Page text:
“”Style” is the signature you put on performance. our music can’t hang on a wall like other art forms, so our style -the way we do it- is how we let the world know who it was done by.”

A straight jacket…something literally restricting, and yet completely liberating creatively…

More info on Jay at
More info on Tom at
More info on Keith at

Thanks for reading Question Market 3,


To Stay Sharp

What is the most recent skill you’ve developed?

I’m trying to figure out if creative development is something I need to stay focused on, or if it’s something that’s inevitable. I suspect that if I keep designing…if I keep creating things, it’ll be inevitable that I learn new skills in one way or another.

By committing to my work, I’ll either be adding more of myself in to the work, or developing new design-specific skills like figuring out a better way it retouch hair, or use geometry to help tell a story. Perhaps those are two ever-evolving avenues of creativity; how articulate you can be personally and professionally.

If you’re committed, I really think those two things are impossible not to evolve.

With that in mind, I asked Eddie Pepitone, Michelle Poler, and Dustin Stanton about what skill each of them have developed most recently.



I’ve worked with Eddie on a few things, and he’s always been incredible. He’s responsive, friendly, courteous, etc…everything you could want from someone you’re doing business with. More impressive than those great things though is his creative energy. He’s a stand-up, and as an actor, he’s appeared in some of the best comedies of the past two decades.

His stage sets are like an intense massage. There’s pain in it, aggression…but you leave feeling lighter, relieved, and seeing things brighter. He’s calculated, in control, and completely reckless at the same time. That contrast is incredible. This set is from a while ago, but is so interesting. He flexes every muscle a comedian has. Watch how far away he holds the mic at certain points, while still being completely effective.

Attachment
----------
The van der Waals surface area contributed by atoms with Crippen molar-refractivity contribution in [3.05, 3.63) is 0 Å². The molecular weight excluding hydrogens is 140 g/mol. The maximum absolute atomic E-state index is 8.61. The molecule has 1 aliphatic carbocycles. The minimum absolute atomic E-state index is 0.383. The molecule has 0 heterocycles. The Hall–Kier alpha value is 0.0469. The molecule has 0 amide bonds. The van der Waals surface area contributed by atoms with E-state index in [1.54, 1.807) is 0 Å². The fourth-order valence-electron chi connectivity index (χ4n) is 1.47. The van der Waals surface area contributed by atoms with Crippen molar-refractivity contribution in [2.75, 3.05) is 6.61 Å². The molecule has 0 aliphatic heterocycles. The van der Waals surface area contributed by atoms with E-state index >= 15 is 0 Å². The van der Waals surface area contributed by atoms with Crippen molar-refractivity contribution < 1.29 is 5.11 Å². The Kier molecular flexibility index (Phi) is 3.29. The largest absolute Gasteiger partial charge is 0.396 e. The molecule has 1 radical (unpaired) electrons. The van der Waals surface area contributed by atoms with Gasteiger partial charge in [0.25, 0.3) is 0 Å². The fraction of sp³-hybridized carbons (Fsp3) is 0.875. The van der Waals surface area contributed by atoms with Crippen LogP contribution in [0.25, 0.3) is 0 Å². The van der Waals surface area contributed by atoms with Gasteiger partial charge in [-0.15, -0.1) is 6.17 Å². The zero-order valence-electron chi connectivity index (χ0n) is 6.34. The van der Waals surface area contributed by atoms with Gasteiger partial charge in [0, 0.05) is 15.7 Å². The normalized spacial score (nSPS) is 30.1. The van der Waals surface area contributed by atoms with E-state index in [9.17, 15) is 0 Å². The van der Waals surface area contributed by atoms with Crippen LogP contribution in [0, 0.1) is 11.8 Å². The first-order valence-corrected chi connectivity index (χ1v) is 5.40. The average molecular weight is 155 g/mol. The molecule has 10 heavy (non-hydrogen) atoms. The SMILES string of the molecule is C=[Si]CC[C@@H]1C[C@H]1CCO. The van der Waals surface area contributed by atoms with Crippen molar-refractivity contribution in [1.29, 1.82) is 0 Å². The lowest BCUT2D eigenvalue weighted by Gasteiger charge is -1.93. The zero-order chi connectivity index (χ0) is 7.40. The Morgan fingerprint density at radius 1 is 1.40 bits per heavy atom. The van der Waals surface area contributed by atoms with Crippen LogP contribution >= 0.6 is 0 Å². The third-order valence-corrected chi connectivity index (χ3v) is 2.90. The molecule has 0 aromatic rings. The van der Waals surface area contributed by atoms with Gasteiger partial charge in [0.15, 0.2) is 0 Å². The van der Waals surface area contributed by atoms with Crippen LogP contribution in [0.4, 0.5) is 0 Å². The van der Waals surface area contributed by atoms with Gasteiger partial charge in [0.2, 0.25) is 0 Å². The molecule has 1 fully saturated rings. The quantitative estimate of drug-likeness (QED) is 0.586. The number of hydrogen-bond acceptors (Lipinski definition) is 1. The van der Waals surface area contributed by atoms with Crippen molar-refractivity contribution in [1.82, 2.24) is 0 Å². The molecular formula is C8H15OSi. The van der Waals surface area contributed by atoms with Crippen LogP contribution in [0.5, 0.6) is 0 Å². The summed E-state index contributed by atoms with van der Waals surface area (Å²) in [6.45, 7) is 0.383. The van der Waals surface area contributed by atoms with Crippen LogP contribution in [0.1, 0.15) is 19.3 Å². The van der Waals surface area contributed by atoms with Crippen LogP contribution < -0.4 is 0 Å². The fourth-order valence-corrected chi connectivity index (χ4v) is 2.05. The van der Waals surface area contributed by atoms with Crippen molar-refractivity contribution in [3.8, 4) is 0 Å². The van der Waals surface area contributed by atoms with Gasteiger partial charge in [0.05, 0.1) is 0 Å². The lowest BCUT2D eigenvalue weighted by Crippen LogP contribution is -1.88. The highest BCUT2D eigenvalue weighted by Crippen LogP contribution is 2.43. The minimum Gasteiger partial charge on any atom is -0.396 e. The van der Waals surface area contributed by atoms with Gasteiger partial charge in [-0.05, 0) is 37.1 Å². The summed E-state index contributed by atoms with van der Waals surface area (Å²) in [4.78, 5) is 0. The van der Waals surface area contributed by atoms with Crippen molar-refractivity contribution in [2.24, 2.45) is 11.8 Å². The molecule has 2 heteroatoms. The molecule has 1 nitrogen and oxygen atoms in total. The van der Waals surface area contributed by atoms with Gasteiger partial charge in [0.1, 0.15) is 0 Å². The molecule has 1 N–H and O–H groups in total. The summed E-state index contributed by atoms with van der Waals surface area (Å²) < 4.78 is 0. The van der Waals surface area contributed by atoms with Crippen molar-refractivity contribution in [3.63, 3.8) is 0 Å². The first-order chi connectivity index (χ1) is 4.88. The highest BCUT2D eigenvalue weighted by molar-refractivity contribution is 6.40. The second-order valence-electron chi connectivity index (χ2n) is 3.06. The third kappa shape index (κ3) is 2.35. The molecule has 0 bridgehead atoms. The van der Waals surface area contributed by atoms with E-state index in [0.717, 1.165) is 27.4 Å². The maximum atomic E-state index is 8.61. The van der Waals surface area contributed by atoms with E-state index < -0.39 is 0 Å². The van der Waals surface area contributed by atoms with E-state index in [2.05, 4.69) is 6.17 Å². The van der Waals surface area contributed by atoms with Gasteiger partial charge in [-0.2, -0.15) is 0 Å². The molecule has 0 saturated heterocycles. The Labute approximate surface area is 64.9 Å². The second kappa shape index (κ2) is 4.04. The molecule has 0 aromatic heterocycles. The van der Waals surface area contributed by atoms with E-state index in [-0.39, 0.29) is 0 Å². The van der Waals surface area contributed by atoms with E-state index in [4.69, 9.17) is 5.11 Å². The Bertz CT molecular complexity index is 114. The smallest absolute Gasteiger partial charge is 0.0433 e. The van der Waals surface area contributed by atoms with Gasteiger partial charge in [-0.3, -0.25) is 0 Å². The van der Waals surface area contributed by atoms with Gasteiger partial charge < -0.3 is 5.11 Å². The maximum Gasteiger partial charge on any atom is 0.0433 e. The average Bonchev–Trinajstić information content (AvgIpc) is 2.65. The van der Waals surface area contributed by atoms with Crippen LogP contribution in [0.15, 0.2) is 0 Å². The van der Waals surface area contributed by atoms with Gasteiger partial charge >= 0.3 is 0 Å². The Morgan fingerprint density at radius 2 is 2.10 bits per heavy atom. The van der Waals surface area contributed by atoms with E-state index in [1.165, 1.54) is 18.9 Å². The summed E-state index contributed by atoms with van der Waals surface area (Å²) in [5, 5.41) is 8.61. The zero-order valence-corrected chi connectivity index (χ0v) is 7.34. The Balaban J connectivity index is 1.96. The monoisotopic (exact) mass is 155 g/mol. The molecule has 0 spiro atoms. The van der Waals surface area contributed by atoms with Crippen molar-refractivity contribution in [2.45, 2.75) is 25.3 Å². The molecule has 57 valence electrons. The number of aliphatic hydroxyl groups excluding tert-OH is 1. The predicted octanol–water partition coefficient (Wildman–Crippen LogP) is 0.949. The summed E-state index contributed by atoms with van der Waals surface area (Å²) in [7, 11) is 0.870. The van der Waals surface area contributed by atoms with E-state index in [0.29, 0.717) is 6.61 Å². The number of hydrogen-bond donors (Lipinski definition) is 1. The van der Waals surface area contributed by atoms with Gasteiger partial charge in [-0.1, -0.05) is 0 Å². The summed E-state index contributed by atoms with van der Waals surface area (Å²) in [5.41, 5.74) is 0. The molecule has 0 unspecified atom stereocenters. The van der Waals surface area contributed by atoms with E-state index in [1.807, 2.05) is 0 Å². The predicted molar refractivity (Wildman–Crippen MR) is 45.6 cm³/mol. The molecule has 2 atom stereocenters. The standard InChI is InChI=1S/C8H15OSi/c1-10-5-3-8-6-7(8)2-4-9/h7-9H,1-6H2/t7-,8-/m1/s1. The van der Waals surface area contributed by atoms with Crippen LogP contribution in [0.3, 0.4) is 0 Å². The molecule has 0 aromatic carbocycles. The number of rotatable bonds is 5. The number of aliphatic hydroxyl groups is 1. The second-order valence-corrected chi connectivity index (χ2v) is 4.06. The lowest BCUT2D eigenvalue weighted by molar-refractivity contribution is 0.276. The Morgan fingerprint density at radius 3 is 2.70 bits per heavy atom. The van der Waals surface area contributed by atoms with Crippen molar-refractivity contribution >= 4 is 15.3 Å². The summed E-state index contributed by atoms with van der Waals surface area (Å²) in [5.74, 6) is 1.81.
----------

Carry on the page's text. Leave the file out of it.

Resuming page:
I hear he’s even dabbling in politics and community organizing. I love that someone as versatile as Eddie continues to develop, but he does…

What is the most recent skill you’ve developed?

“I think the things I learn how to do are ongoing. Modulating my voice from the rage to soft-spoken guy is something I’ve been working on as I realize it’s very funny to go to extremes vocally with an audience. I have been more conscious of varying my tone and range and it’s all about just being more present and not panicking as a performer.

I used to think I had to get a laugh every second and I’ve finally realized that the silences or the spaces in between are just as important as the jokes. In fact it sets up the jokes!”


Michelle created 100 Days Without Fear. She’s Venezuelan and after studying at SVA in New York, she worked as a designer and art director. Then, through the process of conquering a list of fears she began telling her own story in a way that connected with others.

Her curiosity is what impresses me most. She’s been able to translate an exploration of herself in to exploring and influencing people across the world. She’s an interesting example of that intersection of personal and technical skill. I’m so happy that she said she’d answer my question…

What is the most recent skill you’ve developed?